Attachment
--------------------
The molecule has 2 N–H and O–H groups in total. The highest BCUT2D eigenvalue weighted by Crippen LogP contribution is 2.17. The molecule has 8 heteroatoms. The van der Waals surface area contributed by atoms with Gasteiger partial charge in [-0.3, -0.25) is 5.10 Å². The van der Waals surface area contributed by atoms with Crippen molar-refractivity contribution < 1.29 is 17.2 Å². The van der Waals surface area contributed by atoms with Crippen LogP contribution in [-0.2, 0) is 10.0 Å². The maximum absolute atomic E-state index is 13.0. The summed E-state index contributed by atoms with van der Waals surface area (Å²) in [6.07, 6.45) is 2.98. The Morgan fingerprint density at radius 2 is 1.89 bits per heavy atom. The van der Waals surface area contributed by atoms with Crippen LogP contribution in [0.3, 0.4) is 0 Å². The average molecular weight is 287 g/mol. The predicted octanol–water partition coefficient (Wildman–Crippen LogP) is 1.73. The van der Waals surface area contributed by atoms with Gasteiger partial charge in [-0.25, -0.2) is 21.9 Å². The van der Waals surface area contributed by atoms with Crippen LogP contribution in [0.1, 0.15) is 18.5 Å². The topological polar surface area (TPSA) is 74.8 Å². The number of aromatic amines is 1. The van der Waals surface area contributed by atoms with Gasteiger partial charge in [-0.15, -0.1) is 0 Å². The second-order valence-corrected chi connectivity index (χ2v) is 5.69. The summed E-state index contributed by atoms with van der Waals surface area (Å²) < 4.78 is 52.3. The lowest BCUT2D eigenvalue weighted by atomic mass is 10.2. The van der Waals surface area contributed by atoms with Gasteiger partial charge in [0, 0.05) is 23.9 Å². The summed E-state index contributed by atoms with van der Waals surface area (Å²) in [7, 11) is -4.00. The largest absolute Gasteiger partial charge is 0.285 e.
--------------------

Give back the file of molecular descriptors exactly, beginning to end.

The molecule has 2 N–H and O–H groups in total. The highest BCUT2D eigenvalue weighted by Crippen LogP contribution is 2.17. The molecule has 8 heteroatoms. The van der Waals surface area contributed by atoms with Gasteiger partial charge in [-0.3, -0.25) is 5.10 Å². The van der Waals surface area contributed by atoms with Crippen molar-refractivity contribution < 1.29 is 17.2 Å². The van der Waals surface area contributed by atoms with Crippen LogP contribution in [-0.2, 0) is 10.0 Å². The maximum absolute atomic E-state index is 13.0. The summed E-state index contributed by atoms with van der Waals surface area (Å²) in [6.07, 6.45) is 2.98. The Morgan fingerprint density at radius 2 is 1.89 bits per heavy atom. The van der Waals surface area contributed by atoms with Crippen LogP contribution in [0.3, 0.4) is 0 Å². The average molecular weight is 287 g/mol. The predicted octanol–water partition coefficient (Wildman–Crippen LogP) is 1.73. The van der Waals surface area contributed by atoms with Gasteiger partial charge in [-0.25, -0.2) is 21.9 Å². The van der Waals surface area contributed by atoms with Crippen LogP contribution in [0.1, 0.15) is 18.5 Å². The topological polar surface area (TPSA) is 74.8 Å². The number of aromatic amines is 1. The van der Waals surface area contributed by atoms with Gasteiger partial charge in [-0.15, -0.1) is 0 Å². The second-order valence-corrected chi connectivity index (χ2v) is 5.69. The summed E-state index contributed by atoms with van der Waals surface area (Å²) < 4.78 is 52.3. The lowest BCUT2D eigenvalue weighted by atomic mass is 10.2. The van der Waals surface area contributed by atoms with Gasteiger partial charge in [0, 0.05) is 23.9 Å². The summed E-state index contributed by atoms with van der Waals surface area (Å²) in [7, 11) is -4.00. The largest absolute Gasteiger partial charge is 0.285 e.